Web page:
Home' The River Weekly News : RWN 091319 Contents THE RIVER - SEPTEMBER 13, 2019
Historic Downtown Fort Myers, Then And Now:
Dr. Winkler’s Legacy
by Gerri Reaves, PhD
Physician William B. Winkler came to Fort Myers circa 1899
when it still ranked as a cowboy town. He soon established
himself as not only a busy physician but a successful
At first, he reached his far-flung patients on horseback and later
Upon his death in 1933, it was noted that in his more than
three decades as a local doctor, he held the record for the number
of babies delivered in the area.
After Lee Memorial Hospital opened in 1916, he was one of
only five physicians who practiced there. (The hospital also had
two visiting surgeons on staff.)
In 1929, he was named official city physician.
But his efforts extended well beyond the medical. For example, he served as city
councilman in 1912 and 1915.
He also farmed on Whiskey Creek (think Winkler Road) and somehow he and his
wife, Lillian, found the time to build the first hotel on Fort Myers Beach in 1912.
The historic photo of Winkler’s Drug Store was probably taken around the time that
he transitioned from drug store owner to other things, circa 1911, but the exact location
and date are not known.
He had run a business in several locations. In 1901, his apothecary in the rented
home of Carrie Bass was completely destroyed by fire. He also had drug stores in the
Roberts Building at First and Lee and in the Smith-Matheson Building (today the Leon)
at First and Hendry.
Later, he had a store in the Bradford addition on First Street, which the window
reflections in the photo suggest was where the photo might have been taken. If so, it
was before the construction of the Earnhardt Building began in 1914.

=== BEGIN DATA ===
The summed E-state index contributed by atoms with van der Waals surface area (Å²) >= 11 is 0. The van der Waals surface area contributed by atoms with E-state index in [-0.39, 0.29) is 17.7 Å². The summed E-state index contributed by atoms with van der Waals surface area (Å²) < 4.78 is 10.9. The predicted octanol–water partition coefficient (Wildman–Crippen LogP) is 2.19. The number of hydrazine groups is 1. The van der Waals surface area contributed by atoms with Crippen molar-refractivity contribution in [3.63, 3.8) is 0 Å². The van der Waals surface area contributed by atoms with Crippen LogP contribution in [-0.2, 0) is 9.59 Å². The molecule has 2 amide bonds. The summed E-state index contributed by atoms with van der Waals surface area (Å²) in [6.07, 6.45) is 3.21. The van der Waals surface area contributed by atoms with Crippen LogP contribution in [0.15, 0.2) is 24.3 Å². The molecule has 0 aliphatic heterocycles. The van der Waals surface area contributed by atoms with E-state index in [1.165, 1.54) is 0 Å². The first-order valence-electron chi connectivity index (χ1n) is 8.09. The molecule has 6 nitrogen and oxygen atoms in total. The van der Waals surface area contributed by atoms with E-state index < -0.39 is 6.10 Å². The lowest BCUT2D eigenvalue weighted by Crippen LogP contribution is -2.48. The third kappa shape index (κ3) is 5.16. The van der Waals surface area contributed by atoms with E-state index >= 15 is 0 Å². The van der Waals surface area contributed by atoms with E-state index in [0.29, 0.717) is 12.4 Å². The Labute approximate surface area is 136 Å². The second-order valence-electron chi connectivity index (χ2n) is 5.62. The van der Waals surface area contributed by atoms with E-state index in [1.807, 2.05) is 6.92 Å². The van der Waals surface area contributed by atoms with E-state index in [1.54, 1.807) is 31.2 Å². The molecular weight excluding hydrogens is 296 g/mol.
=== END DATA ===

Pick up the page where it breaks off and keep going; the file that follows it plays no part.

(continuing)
That addition had been built by Harvie E. Heitman a couple of years after the first
phase of the Bradford had opened in 1905 on the northeast corner of First and Hendry.
Winkler’s store was located beneath the hotel dining room. Some of the other
storefronts were occupied by the new post office (Winkler’s neighbor on the west),
Foxworthy’s men’s clothing and M. Flossie Hill’s ladies’ clothing.
Winkler had a medical office in the same building.
The drug store’s window display is an interesting study in the early 20th century.
It seems odd that Welch’s Grape Juice was the main item on display – complete with
grapevines -- although signage indicates that books, papers and magazines were also
One quirky historical detail about that fruit juice, which is still on grocery shelves
today, is that it was invented by a physician and dentist, Dr. Thomas Branwell Welch, as
a non-fermented substitute for sacramental wine.
Was it a big seller in Fort Myers – who knows? Maybe it was used in some local
churches or was simply an especially popular juice.
Another display detail that harkens back to early drug stores is the ad for Hick’s
Capudine Cures (letters reversed in reflection).
In the early 20th century, many pain-relieving elixirs were still available without
prescription and the industry was largely unregulated. The patent medicines often
had a high alcohol content, caffeine and other additives, and did not treat the medical
condition, only masked them.
Some, like Capudine, became notorious for being exposed as actually life-threatening.
In 1912, the Journal of the American Medical Association established that one of its
components, antipyrin, could induce seizures.
In January 1911, Winkler got out of the drug store business when he sold the store
to MA Ringo and Louis G. Thorp. But he didn’t stop working.
In 1914, he and five other men incorporated, forming the Winkler Drug Co.,
continued on page 6
Circa-1911, Winkler’s Drug Store’s display
features Welch’s Grape Juice, which was
not only a tasty juice but a non-fermented
substitute for sacramental wine. The location
photo courtesy SWFL Historical Society
The last location of Winker’s Drug Store
was in the Bradford Block. It later became
Pixton-Shultz Drug Store.
photo by Gerri Reaves
Pioneer physician William B. Winkler traveled throughout the region to minister to patients,
first on horseback and then by automobile photo courtesy IMAG History & Science Center
The River Weekly News will correct factual errors or
matters of emphasis and interpretation that appear in news stories.
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Marion Hauser, MS, RD
Ross Hauser, MD
Craig R. Hersch
Capt. Matt Mitchell
J. Brendan Ryan, CLU,
Ann Ziehl, Manager
Gerri Reaves, PhD
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